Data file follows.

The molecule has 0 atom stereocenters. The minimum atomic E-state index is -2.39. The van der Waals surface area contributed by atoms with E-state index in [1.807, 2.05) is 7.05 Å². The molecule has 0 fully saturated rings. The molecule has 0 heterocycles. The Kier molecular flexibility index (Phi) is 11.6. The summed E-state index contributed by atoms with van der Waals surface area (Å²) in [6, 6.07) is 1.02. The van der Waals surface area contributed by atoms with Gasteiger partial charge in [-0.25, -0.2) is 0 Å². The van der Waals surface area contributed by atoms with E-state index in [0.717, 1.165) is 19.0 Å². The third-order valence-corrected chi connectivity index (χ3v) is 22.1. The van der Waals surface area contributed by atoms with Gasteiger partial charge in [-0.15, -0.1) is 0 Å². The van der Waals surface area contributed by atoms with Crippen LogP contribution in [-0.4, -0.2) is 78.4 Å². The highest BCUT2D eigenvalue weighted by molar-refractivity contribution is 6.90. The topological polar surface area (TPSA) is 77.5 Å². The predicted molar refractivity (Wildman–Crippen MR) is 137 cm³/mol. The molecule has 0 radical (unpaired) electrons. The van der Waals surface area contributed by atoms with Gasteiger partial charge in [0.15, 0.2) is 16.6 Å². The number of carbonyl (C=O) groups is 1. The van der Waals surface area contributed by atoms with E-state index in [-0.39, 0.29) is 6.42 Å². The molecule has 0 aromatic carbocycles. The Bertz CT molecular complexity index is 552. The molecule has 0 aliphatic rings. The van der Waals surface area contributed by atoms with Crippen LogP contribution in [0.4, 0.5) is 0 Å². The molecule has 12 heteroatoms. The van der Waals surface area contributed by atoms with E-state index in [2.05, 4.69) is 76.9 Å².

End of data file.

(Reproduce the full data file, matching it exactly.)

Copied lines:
The molecule has 0 atom stereocenters. The minimum atomic E-state index is -2.39. The van der Waals surface area contributed by atoms with E-state index in [1.807, 2.05) is 7.05 Å². The molecule has 0 fully saturated rings. The molecule has 0 heterocycles. The Kier molecular flexibility index (Phi) is 11.6. The summed E-state index contributed by atoms with van der Waals surface area (Å²) in [6, 6.07) is 1.02. The van der Waals surface area contributed by atoms with Gasteiger partial charge in [-0.25, -0.2) is 0 Å². The van der Waals surface area contributed by atoms with E-state index in [0.717, 1.165) is 19.0 Å². The third-order valence-corrected chi connectivity index (χ3v) is 22.1. The van der Waals surface area contributed by atoms with Gasteiger partial charge in [-0.15, -0.1) is 0 Å². The van der Waals surface area contributed by atoms with Crippen LogP contribution in [-0.4, -0.2) is 78.4 Å². The highest BCUT2D eigenvalue weighted by molar-refractivity contribution is 6.90. The topological polar surface area (TPSA) is 77.5 Å². The predicted molar refractivity (Wildman–Crippen MR) is 137 cm³/mol. The molecule has 0 radical (unpaired) electrons. The van der Waals surface area contributed by atoms with Gasteiger partial charge in [0.15, 0.2) is 16.6 Å². The number of carbonyl (C=O) groups is 1. The van der Waals surface area contributed by atoms with E-state index in [-0.39, 0.29) is 6.42 Å². The molecule has 0 aromatic carbocycles. The Bertz CT molecular complexity index is 552. The molecule has 0 aliphatic rings. The van der Waals surface area contributed by atoms with Crippen LogP contribution in [0.4, 0.5) is 0 Å². The molecule has 12 heteroatoms. The van der Waals surface area contributed by atoms with E-state index in [2.05, 4.69) is 76.9 Å².